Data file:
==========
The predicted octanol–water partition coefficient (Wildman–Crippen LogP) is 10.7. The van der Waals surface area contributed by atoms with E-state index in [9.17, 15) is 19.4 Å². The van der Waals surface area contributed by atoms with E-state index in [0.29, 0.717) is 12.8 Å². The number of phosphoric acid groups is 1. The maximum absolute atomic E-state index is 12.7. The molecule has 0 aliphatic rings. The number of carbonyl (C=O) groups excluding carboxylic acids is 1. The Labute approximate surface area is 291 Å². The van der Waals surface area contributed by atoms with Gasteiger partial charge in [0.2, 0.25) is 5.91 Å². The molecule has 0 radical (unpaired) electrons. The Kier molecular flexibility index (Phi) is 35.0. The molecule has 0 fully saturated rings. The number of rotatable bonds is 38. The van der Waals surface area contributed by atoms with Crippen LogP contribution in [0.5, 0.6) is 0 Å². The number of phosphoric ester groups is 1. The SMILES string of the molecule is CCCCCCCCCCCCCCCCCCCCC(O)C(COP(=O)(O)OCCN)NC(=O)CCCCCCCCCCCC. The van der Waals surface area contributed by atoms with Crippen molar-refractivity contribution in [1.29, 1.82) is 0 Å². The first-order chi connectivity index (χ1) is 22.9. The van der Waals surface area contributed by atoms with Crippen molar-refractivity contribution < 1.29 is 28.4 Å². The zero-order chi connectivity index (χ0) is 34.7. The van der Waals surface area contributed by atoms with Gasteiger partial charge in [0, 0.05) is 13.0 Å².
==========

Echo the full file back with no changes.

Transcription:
The predicted octanol–water partition coefficient (Wildman–Crippen LogP) is 10.7. The van der Waals surface area contributed by atoms with E-state index in [9.17, 15) is 19.4 Å². The van der Waals surface area contributed by atoms with E-state index in [0.29, 0.717) is 12.8 Å². The number of phosphoric acid groups is 1. The maximum absolute atomic E-state index is 12.7. The molecule has 0 aliphatic rings. The number of carbonyl (C=O) groups excluding carboxylic acids is 1. The Labute approximate surface area is 291 Å². The van der Waals surface area contributed by atoms with Gasteiger partial charge in [0.2, 0.25) is 5.91 Å². The molecule has 0 radical (unpaired) electrons. The Kier molecular flexibility index (Phi) is 35.0. The molecule has 0 fully saturated rings. The number of rotatable bonds is 38. The van der Waals surface area contributed by atoms with Crippen LogP contribution in [0.5, 0.6) is 0 Å². The number of phosphoric ester groups is 1. The SMILES string of the molecule is CCCCCCCCCCCCCCCCCCCCC(O)C(COP(=O)(O)OCCN)NC(=O)CCCCCCCCCCCC. The van der Waals surface area contributed by atoms with Crippen molar-refractivity contribution in [1.29, 1.82) is 0 Å². The first-order chi connectivity index (χ1) is 22.9. The van der Waals surface area contributed by atoms with Crippen molar-refractivity contribution < 1.29 is 28.4 Å². The zero-order chi connectivity index (χ0) is 34.7. The van der Waals surface area contributed by atoms with Gasteiger partial charge in [0, 0.05) is 13.0 Å².